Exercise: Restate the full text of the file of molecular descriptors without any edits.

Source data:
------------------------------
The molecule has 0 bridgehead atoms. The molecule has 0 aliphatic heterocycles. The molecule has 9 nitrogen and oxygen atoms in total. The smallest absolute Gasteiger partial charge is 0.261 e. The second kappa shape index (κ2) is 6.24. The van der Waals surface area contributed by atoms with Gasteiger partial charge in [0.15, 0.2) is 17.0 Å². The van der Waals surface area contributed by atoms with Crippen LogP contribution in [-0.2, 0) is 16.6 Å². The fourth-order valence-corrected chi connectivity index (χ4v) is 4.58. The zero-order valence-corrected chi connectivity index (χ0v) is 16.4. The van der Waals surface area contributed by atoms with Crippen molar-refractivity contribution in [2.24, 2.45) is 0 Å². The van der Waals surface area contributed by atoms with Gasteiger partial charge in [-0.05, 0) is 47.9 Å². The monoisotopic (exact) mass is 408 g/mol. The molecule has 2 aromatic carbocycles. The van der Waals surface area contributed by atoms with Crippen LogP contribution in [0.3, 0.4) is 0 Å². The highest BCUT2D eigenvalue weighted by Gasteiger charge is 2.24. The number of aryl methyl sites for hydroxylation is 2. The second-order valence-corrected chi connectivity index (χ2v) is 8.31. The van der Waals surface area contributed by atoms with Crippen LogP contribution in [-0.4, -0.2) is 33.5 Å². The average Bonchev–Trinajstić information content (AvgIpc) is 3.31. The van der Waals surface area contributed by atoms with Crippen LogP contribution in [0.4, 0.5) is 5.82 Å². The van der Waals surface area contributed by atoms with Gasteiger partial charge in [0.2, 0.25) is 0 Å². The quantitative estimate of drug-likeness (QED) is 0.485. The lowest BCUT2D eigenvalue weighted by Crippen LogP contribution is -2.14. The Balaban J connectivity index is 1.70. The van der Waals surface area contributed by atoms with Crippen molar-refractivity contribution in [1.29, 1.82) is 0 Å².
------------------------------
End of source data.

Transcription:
The molecule has 0 bridgehead atoms. The molecule has 0 aliphatic heterocycles. The molecule has 9 nitrogen and oxygen atoms in total. The smallest absolute Gasteiger partial charge is 0.261 e. The second kappa shape index (κ2) is 6.24. The van der Waals surface area contributed by atoms with Gasteiger partial charge in [0.15, 0.2) is 17.0 Å². The van der Waals surface area contributed by atoms with Crippen LogP contribution in [-0.2, 0) is 16.6 Å². The fourth-order valence-corrected chi connectivity index (χ4v) is 4.58. The zero-order valence-corrected chi connectivity index (χ0v) is 16.4. The van der Waals surface area contributed by atoms with Crippen molar-refractivity contribution in [2.24, 2.45) is 0 Å². The van der Waals surface area contributed by atoms with Gasteiger partial charge in [-0.05, 0) is 47.9 Å². The monoisotopic (exact) mass is 408 g/mol. The molecule has 2 aromatic carbocycles. The van der Waals surface area contributed by atoms with Crippen LogP contribution in [0.3, 0.4) is 0 Å². The highest BCUT2D eigenvalue weighted by Gasteiger charge is 2.24. The number of aryl methyl sites for hydroxylation is 2. The second-order valence-corrected chi connectivity index (χ2v) is 8.31. The van der Waals surface area contributed by atoms with Crippen LogP contribution in [-0.4, -0.2) is 33.5 Å². The average Bonchev–Trinajstić information content (AvgIpc) is 3.31. The van der Waals surface area contributed by atoms with Crippen LogP contribution in [0.4, 0.5) is 5.82 Å². The van der Waals surface area contributed by atoms with Gasteiger partial charge in [0.2, 0.25) is 0 Å². The quantitative estimate of drug-likeness (QED) is 0.485. The lowest BCUT2D eigenvalue weighted by Crippen LogP contribution is -2.14. The Balaban J connectivity index is 1.70. The van der Waals surface area contributed by atoms with Crippen molar-refractivity contribution in [1.29, 1.82) is 0 Å².